Tuesday, November 27, 2012

The Mule Knows

The weathermen were all lined up with snow panic in their voice. "Slush and slippery roads coming tomorrow," they said. This is the kind of stuff that keeps me up at night. The thought of slipping and sliding for 15 miles on the way to work is unappealing to say the least. I went to sleep early thinking that tomorrow's going to suck.

At 6 am I went out to get the paper. It was 40 degrees out and barely sprinkling. No worries.

When it rains, I switch to The Mule. Planning for the worst, The Mule was the choice du jour. The Mule knows rain. With it's 700C wheels it is significantly more stable on slippery surfaces than my recumbent. It also has the oldest seat in my bike fleet so I won't cry if it gets damaged by rain.

I tried a trick that I have done in the past.  I put my socks on then put my stockinged feet in the plastic bags that the newspaper comes in. Then I put on my shoes. After some smirks from my daughter (okay, it does look silly having plastic bags billowing out of your shoes) I headed out. It took a while to get used to my feet sliding a bit inside my shoes, but at least my feet were dry.

I wore the hood on my waterproof jacket to keep my head dry. A buff completed my head and face ensemble. In the event that the office was unespectedly closed, I could rob a bank.

Instead of a miserable, slippery ride I was warm and dry. The rain came, but it was never became more than a heavy sprinkle, if that isn't an oxymoron. Speaking of morons, the people sitting in stop and go traffic on the GW Parkway looked unhappy. Cars never look like fun in the rain. They never show cars like this in commercials. There is a wide gap between the myth and the reality of automobile ownershop. Back on the Mount Vernon Trail alongside the GW Parkinglot,  I had the trail pretty much to myself all the way to Old Town.

A lone bald eagle eyed the Potomac River smorgasbord from a branch above the Belle Haven nest. With that long beak and fluffed up feathers, he looked like an emperor looking down his nose at his subjects. I swear I heard him say, "What fools these drivers be!"

I passed a walker on the MVT on the north end of Old Town. A scaffold covered the trail in anticipation of the demolition of the adjacent Sheet Metal Association Building. They have associations for everything in the DC area. Snack Food Manufacturers, Retired Military Officers, Statisticians, Human Resources professionals. No Rainy Day Bike Commuter Association though. Lobby? We don't need no stinkin' lobby!  At the far end of the scaffold, a walker was about to put his umbrella up. I rang my bell and he hesitated. Good thing he did, he would have nailed me in the head with it.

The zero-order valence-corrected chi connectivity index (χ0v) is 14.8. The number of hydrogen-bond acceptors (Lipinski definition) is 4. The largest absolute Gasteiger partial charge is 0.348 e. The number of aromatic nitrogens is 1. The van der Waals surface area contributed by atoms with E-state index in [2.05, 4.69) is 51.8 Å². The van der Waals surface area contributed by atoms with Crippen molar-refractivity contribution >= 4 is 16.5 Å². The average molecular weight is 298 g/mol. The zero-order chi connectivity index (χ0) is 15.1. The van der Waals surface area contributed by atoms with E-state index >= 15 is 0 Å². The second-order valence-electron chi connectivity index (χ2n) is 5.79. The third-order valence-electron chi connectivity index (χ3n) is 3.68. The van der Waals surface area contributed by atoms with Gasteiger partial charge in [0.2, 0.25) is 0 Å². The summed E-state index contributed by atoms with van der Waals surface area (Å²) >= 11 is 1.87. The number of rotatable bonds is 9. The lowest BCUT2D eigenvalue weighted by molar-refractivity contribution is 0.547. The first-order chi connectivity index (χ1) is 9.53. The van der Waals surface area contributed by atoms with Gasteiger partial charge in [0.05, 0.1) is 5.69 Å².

Once clear of Old Town I started to see bike commuters.  I am a passee not a passer. A couple miles after a particular passer flew by me, I saw him on the side of the trail. The one thing you don't want to deal with on a rainy bike commute is a mechanical problem.  His was apparently a quick fix. He passed me again a mile later. I'm not giving you another chance, bro. Passees have their pride, you know.

The red maples on the river bank on the trail across from the Washington Monument are still clinging to their leaves. They are the last hold outs. Soon they will give up their color and all will be barren. A couple of months of this and I'll be dying for spring to come. And it will. Trust me.

In Rosslyn, a section of the sidewalk is closed. Walkers and cyclists salmon along the curb for 50 feet. Drivers seem displeased. Maybe we should have the lane closed. Will that make you happy? No? Then shut your pieholes.

The ride home was dry but surprisingly cold. I had to dodge Loudoun County commuter buses that were taking up the bike lane and a regular travel lane and the curb lane! I think Arlington's finest should show them all the tolerance that Loudoun County's police show bicyclists. A taste of their own medicine.

Riding The Mule home was much more pleasant than Big Nellie. Since my head was pointed down toward the trail, my helmet visor blocked the blinding headlights from cars on the Parkway.  The MVT had very few people on it. Only one ninja, in fact, and I managed to miss him. Bad aim.

I was passed by only three people. Of course, I passed no one. That made me 0-12 on the day just like the Wizards.  Think Teddy boy will give me a job as a coach?

My chain was making crunchy sounds. When I put the bike away, I pulled lightly on the chain where it contacts the big chain ring. It came off the teeth with ease. I do believe this chain is toast. So is the cassette and at least two of the chain rings. (I rarely use my granny.) All I want for Christmas is my new gear teeth. And a new chain ring. When I finish with The Mule, I'll be doing the same for Little Nellie. I wonder if I could get a group rate at my local bike shop. Replace one transmission get the second for half price!

I can dream can't I.

The Mule gets the call again tomorrow. There may be ice on the trail. The Mule knows ice.


  1. I think I'll get you some waterproof shoe covers for Christmas. Loving mine!

    1. I have overboots from Performance. They are plenty warm but not waterproof. The waterproof shoe covers I've seen look good for use with road shoes but not the mountain bike shoes I wear. Any recommendations?

  2. That Mule sounds like a real trooper. Good thing she's on your side because it sounds like she's old, she's experienced, and she can kick some ass. OK, so she doesn't pass anyone.....what she may lack in speed she makes up in longevity. Go MULE.

  3. Hooray for the Mule. A fine steed, indeed!